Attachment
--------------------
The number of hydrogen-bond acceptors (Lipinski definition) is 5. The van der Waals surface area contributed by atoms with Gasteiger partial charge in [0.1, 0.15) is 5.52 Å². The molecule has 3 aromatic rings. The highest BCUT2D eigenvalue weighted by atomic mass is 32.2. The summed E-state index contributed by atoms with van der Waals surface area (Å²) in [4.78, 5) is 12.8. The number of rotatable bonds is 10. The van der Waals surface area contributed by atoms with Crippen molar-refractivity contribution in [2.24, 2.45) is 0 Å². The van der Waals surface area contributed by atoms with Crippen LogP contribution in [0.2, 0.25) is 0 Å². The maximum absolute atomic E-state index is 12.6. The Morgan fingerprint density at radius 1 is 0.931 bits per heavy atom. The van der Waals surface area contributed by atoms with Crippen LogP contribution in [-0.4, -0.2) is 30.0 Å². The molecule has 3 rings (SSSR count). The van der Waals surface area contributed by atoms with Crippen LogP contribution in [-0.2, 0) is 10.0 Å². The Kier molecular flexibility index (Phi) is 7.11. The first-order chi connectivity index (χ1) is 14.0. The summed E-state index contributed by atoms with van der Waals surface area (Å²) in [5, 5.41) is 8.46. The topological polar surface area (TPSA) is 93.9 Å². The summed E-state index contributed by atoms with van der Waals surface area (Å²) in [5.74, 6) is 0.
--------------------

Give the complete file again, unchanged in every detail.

The number of hydrogen-bond acceptors (Lipinski definition) is 5. The van der Waals surface area contributed by atoms with Gasteiger partial charge in [0.1, 0.15) is 5.52 Å². The molecule has 3 aromatic rings. The highest BCUT2D eigenvalue weighted by atomic mass is 32.2. The summed E-state index contributed by atoms with van der Waals surface area (Å²) in [4.78, 5) is 12.8. The number of rotatable bonds is 10. The van der Waals surface area contributed by atoms with Crippen molar-refractivity contribution in [2.24, 2.45) is 0 Å². The van der Waals surface area contributed by atoms with Crippen LogP contribution in [0.2, 0.25) is 0 Å². The maximum absolute atomic E-state index is 12.6. The Morgan fingerprint density at radius 1 is 0.931 bits per heavy atom. The van der Waals surface area contributed by atoms with Crippen LogP contribution in [-0.4, -0.2) is 30.0 Å². The molecule has 3 rings (SSSR count). The van der Waals surface area contributed by atoms with Crippen LogP contribution in [-0.2, 0) is 10.0 Å². The Kier molecular flexibility index (Phi) is 7.11. The first-order chi connectivity index (χ1) is 14.0. The summed E-state index contributed by atoms with van der Waals surface area (Å²) in [5, 5.41) is 8.46. The topological polar surface area (TPSA) is 93.9 Å². The summed E-state index contributed by atoms with van der Waals surface area (Å²) in [5.74, 6) is 0.